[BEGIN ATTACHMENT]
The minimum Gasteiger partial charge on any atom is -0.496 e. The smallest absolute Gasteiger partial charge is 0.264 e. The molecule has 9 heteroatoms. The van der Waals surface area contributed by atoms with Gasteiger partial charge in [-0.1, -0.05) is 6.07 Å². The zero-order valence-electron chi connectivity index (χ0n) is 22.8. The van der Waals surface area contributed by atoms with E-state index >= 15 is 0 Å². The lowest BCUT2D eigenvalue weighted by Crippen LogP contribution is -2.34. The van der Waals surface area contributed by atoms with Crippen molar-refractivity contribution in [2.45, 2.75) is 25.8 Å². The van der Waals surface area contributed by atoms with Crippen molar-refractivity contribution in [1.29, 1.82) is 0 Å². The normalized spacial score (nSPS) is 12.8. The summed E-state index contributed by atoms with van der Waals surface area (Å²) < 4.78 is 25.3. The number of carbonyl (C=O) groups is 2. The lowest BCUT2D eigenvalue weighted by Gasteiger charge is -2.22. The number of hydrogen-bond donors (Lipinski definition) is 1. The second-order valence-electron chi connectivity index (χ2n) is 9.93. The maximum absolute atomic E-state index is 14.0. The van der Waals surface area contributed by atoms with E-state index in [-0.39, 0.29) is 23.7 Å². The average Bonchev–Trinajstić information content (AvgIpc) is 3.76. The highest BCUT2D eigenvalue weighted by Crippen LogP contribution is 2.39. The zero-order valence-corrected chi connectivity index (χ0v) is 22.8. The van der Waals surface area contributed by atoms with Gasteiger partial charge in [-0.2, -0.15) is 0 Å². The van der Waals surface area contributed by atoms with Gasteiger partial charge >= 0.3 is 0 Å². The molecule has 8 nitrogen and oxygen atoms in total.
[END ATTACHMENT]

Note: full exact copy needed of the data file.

The minimum Gasteiger partial charge on any atom is -0.496 e. The smallest absolute Gasteiger partial charge is 0.264 e. The molecule has 9 heteroatoms. The van der Waals surface area contributed by atoms with Gasteiger partial charge in [-0.1, -0.05) is 6.07 Å². The zero-order valence-electron chi connectivity index (χ0n) is 22.8. The van der Waals surface area contributed by atoms with E-state index >= 15 is 0 Å². The lowest BCUT2D eigenvalue weighted by Crippen LogP contribution is -2.34. The van der Waals surface area contributed by atoms with Crippen molar-refractivity contribution in [2.45, 2.75) is 25.8 Å². The van der Waals surface area contributed by atoms with Crippen molar-refractivity contribution in [1.29, 1.82) is 0 Å². The normalized spacial score (nSPS) is 12.8. The summed E-state index contributed by atoms with van der Waals surface area (Å²) < 4.78 is 25.3. The number of carbonyl (C=O) groups is 2. The lowest BCUT2D eigenvalue weighted by Gasteiger charge is -2.22. The number of hydrogen-bond donors (Lipinski definition) is 1. The second-order valence-electron chi connectivity index (χ2n) is 9.93. The maximum absolute atomic E-state index is 14.0. The van der Waals surface area contributed by atoms with E-state index in [-0.39, 0.29) is 23.7 Å². The average Bonchev–Trinajstić information content (AvgIpc) is 3.76. The highest BCUT2D eigenvalue weighted by Crippen LogP contribution is 2.39. The zero-order valence-corrected chi connectivity index (χ0v) is 22.8. The van der Waals surface area contributed by atoms with Gasteiger partial charge in [-0.2, -0.15) is 0 Å². The van der Waals surface area contributed by atoms with Gasteiger partial charge >= 0.3 is 0 Å². The molecule has 8 nitrogen and oxygen atoms in total.